Prepared by Interior's Office of Policy Analysis, today's report underscores the findings of other studies on the economic impacts of Interior Department lands and programs. For example, an earlier study found that recreation in national parks, refuges, and other public lands alone led to nearly $47 billion in economic contribution and 388,000 jobs in 2010.
Another report recently released by the Outdoor Industry Association showed that 140 million Americans spent $646 billion on hunting, fishing, hiking, and other outdoor recreation on public and private lands, including on the 500 million acres of public lands managed by Interior agencies.
“Under President Obama's America's Great Outdoors initiative, we are seeking to connect Americans, especially young Americans, to nature by providing more outdoor recreation opportunities. The President has also launched a major initiative to work with states and communities across the country to promote domestic and international tourism – America's #1 export – at places such as national parks and national wildlife refuges,” said Salazar. “President Obama's focus on expanding responsible domestic energy development is working alongside our 21st century conservation, travel and tourism agendas to reinvigorate local communities – particularly in rural America.”
The major highlights of the Department of the Interior's Economic Contributions report include:
The 435 million recreational visits to Interior-managed lands in 2011 supported about 403,000 jobs nationwide and contributed nearly $48.7 billion in economic activity.
Many jobs associated with recreation on Interior lands are located in rural communities, including 18,000 jobs in Utah, 16,000 jobs in Wyoming, 14,000 jobs in Arizona and 10,000 jobs in Colorado.
Energy development and mining on Interior-managed lands and offshore areas supported about 1.5 million jobs and $275 billion in economic activity. Most of these jobs are in Texas, Wyoming, Louisiana, New Mexico, California, and Florida.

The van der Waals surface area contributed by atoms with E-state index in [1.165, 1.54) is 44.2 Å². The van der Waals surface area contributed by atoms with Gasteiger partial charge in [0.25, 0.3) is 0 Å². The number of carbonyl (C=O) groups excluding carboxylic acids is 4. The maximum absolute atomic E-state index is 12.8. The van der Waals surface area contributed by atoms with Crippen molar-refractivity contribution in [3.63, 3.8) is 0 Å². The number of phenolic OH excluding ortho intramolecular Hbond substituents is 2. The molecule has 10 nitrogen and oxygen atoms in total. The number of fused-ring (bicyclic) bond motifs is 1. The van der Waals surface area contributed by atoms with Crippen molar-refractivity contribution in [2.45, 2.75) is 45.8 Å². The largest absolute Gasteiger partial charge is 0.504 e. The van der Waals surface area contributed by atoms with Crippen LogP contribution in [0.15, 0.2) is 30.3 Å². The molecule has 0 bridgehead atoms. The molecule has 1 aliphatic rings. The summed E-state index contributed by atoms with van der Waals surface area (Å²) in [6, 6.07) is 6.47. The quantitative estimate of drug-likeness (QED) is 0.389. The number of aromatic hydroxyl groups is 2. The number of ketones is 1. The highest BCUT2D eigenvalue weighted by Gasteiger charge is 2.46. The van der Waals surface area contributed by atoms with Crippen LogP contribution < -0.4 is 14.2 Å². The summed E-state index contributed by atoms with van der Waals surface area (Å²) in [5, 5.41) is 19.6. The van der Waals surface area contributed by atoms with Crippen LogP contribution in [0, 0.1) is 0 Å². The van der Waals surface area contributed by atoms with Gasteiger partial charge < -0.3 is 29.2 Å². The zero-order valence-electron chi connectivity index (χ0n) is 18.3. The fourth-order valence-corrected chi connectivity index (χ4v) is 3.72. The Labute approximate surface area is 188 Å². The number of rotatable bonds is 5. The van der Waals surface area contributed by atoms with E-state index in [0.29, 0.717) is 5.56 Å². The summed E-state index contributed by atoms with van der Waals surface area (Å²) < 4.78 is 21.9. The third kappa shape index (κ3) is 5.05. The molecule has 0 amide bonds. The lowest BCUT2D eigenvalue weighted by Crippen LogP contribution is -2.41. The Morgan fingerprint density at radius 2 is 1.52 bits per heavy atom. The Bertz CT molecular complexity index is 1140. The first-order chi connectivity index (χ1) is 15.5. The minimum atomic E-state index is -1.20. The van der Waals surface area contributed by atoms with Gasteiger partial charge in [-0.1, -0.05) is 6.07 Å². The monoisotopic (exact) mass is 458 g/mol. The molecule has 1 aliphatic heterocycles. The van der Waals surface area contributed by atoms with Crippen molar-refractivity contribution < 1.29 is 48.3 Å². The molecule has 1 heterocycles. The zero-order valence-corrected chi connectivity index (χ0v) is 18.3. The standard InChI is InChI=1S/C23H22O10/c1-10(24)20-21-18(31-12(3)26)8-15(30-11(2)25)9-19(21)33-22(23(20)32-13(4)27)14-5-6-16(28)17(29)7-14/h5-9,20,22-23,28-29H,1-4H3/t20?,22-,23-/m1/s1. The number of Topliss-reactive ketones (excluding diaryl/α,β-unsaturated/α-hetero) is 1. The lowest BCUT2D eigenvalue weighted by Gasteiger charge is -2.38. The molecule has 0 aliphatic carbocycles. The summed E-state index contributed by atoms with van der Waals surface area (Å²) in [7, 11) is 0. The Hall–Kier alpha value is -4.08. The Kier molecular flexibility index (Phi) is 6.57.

Interior provides services to 1.7 million American Indians and Alaska Natives from 566 federally recognized tribes. Activities on tribal lands contributed around $12 billion in economic output and supported nearly 126,000 jobs. Support for tribal governments through loan guarantees and other aid contributed an additional $1.2 billion in economic output and about 9,500 jobs.
Interior's water supply, forage and timber activities, primarily on public lands in the West, supported about 290,000 jobs and $41 billion in economic activity.
Investments in construction and maintenance totaled approximately $2.6 billion, which contributed about $7.2 billion in economic activity and supported almost 49,000 jobs.
Interior administers a variety of grants and payments programs. These programs support activities such as reclamation of abandoned mine lands, historic preservation, conservation activities, and tribal governments. Grants and payments totaling $4.2 billion in 2011 contributed about $10 billion worth of economic activity and supported about 84,000 jobs.